Most know that your brain can go without any oxygen for a maximum of 4-5 MINUTES before you will die. Fewer people know that once your heart starts supplying less blood and thus less oxygen to your brain, the longer it takes to restore normal blood flow there is an increasing likelihood that you will suffer severe brain damage. Brain damage can cause virtually any function of your body to cease functioning PERMANENTLY. You might not walk or be able to use your arms or speak. Naturally it can cause you great cognitive decline, not just in intelligence but also in energy, initiative, drive etc.

Blood loss causes swift damage both to the brain as well as to the kidney which can simply stop working altogether permanent, a sure eventual death sentence unless you can obtain a kidney transplant.

What may be the most likely major threat if you are older is a fall which causes your brain to start bleeding. Such bleeding simply will not stop without a return of your body to normal clotting function. 3-4 hours is way too long to stop brain damage, and unlike many other internal and external bleeds, surgery simple cannot stop bleeding. A bleeding brain quickly puts more liquid inside your cranium/skull. With no place to go, the pressure on your brain will go higher and higher, causing greater and greater permanent damage and soon death. The only option is emergency brain surgery, which will not stop the bleeding but simply give that excess fluid a place to go. The doctor may have to drill a hole in your skull or remove part of it to save your brain.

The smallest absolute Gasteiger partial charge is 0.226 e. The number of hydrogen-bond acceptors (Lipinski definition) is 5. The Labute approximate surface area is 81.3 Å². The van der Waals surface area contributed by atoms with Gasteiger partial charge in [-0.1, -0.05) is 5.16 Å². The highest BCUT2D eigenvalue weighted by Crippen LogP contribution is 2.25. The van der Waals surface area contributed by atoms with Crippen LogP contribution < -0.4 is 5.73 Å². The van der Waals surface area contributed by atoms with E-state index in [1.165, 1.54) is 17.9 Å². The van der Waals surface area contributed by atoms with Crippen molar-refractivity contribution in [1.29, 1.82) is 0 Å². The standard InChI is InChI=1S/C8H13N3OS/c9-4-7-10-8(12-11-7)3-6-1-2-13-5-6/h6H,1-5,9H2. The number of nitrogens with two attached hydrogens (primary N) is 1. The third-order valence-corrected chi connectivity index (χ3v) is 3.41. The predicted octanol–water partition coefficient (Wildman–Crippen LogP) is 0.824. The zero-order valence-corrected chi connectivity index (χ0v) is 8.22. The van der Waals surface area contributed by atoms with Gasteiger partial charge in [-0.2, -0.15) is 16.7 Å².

Remember, atrial fibrillation puts you at risk of having blot clots go to your brain and cause a stroke. But in an acute bleeding situation your risk of disability or death are far greater than your stroke risk at that moment. If you take warfarin / coumadin to "thin" your blood, you will be saved at the ER if you can be saved because coumadin has an antidote.

Pradaxa may be more convenient but it can much more easily interrupt emergency attempts to save your life after a broken hip or brain injury or a car accident or internal bleeding. That's because there IS NO ANTIDOTE FOR PRADAXA - there is an antidote to coumadin.

If you are on PRADAXA and have not yet discussed the above with your doctor it is absolutely urgent that you do so to allow you to make the proper judgment for yourself.